As the end of the summer and hurricane season approaches, we are continuing to monitor the Caribbean storm systems, all while enjoying all that the beautiful island of St. Lucia has to offer.

Lone horse & the sea on the northeast coast of St. Lucia hike

FLORIDA and ST. LUCIA, SUMMER 2017


FLORIDA

We have been remiss in posting updates lately, mostly because we have been busy travelling (land based), preparing the boat for hurricane season, and tackling various boat projects; all the while Randy finished up his post-op rotator cuff surgery rehabilitation. When the Captain’s sling finally came off, we all flew back home to Florida and had a spectacular visit with the boys’ grandparents.

Ryan, Jim (GrandpaSir), Lorraine (Nana) and Ronan

Ryan, Jim (GrandpaSir), Lorraine (Nana) and Ronan

The boys enjoyed going to the driving range with their “Grandpa-Sir,” the movies with their Nana, and over all being spoiled by both their grandparents.  As always, we all had a TERRIFIC time!!!

Ronan and Ryan, FL 2017

Ronan and Ryan, FL 2017

While in Florida, our youngest crew member, Ronan, had to have his tonsils and adenoids removed. The procedure went smoothly, and he enjoyed all of the recovery ice cream that followed! Regrettably, that means no scuba diving for him for at least the next several months. Once he was cleared to fly, we all returned to the Pilots’ Discretion back in St. Lucia.

We were thrilled, upon our return, to find our dear friends on M/V Seamantha were still tied up in Rodney Bay Marina. That meant lots of shared adventures ahead.

HIKING DONKEY BEACH ON THE NORTHEAST COAST OF ST. LUCIA (9.37 miles)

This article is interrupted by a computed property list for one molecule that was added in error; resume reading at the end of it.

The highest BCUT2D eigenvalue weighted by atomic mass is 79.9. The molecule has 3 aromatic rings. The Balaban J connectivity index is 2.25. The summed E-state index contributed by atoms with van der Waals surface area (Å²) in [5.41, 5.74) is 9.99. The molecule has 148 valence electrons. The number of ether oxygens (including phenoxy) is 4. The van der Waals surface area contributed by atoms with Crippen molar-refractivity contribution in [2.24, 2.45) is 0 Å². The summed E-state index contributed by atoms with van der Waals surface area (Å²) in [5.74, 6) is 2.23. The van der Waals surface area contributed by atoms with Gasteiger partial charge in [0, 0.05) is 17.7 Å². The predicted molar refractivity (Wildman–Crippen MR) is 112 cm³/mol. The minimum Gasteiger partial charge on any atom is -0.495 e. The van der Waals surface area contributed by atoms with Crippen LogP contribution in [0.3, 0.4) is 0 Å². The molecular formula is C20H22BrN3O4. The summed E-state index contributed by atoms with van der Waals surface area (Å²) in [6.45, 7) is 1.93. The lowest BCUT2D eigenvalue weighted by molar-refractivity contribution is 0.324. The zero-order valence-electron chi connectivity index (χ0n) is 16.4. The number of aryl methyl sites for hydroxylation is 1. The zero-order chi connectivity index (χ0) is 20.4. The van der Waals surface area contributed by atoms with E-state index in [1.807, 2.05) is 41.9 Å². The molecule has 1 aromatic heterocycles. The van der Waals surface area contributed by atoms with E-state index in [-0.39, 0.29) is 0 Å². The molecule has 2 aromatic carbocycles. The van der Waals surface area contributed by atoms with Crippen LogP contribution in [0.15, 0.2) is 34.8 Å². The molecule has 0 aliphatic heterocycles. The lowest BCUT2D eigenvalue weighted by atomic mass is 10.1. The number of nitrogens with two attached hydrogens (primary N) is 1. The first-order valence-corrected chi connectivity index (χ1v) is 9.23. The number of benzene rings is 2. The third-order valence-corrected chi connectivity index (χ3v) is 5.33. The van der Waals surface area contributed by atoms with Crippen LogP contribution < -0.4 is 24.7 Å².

Our former Grenada hash (hiking) pals on M/V Seamantha suggested a “short” hike to Donkey Beach on the Northeast coast of St. Lucia. From Rodney Bay Marina (on the west coast of St. Lucia) we hiked across to the eastern side of the island and then headed up the northern coastline.

Ronan, hiking the mortheast coast of St. Lucia

Ronan, hiking the northeast coast of St. Lucia

Our hike led us to several peninsulas and across open fields filled with free roaming and grazing horses.

Lone horse & the sea on the northeast coast of St. Lucia hike

Lone horse & the sea on the northeast coast of St. Lucia hike

Horses on the northeast coast of St. Lucia hike

Horses on the northeast coast of St. Lucia hike

Our hiking buddies logged our hike, and other hikes on St. Lucia, on Wikiloc at: https://www.wikiloc.com/wikiloc/view.do?id=18443065

DIVING THE PITONS AND TURTLE REEF ON THE WEST COAST OF ST. LUCIA

After recovering from the arduous hike, we decided to set out with Dive Saint Lucia to explore the famous St. Lucian Pitons from below the sea. The Pitons dive is nick-named the “Superman dive” because of the strong current that runs along the base of the Pitons.

Theresa, Ronan, Ryan & Randy, dive boat, St. Lucia

Theresa, Ronan, Ryan & Randy, dive boat, St. Lucia

The second dive of the day was at “Turtle Cay,” appropriately named for the numerous sea turtles that inhabit the reef.

Sea snake, Turtle Reef, St. Lucia

Sea snake, Turtle Reef, St. Lucia

M/V Seamantha eventually set off to Martinique. Randy volunteered to tag along as crew (and  for a mini-vacation) in Le Marin. Details on that adventure to follow.

Patton

A life well lived, Patton Mowrey February 25, 2002-April 24, 2017

Patton and his ball

Patton and his ball

It has been our policy to use our blog to share with all of you just how wondrous our family’s Caribbean cruising experience has been. Indeed, we think it has been a transformative experience for all of us. That said, magical trip or not, we have not been insulated from the ups and downs that life has for cruisers and our land based friends alike. Sadly, this post is not one that is likely to bring a smile to your face. We have kept this brief simply because the grief we are all feeling is something that has left us all without adequate words.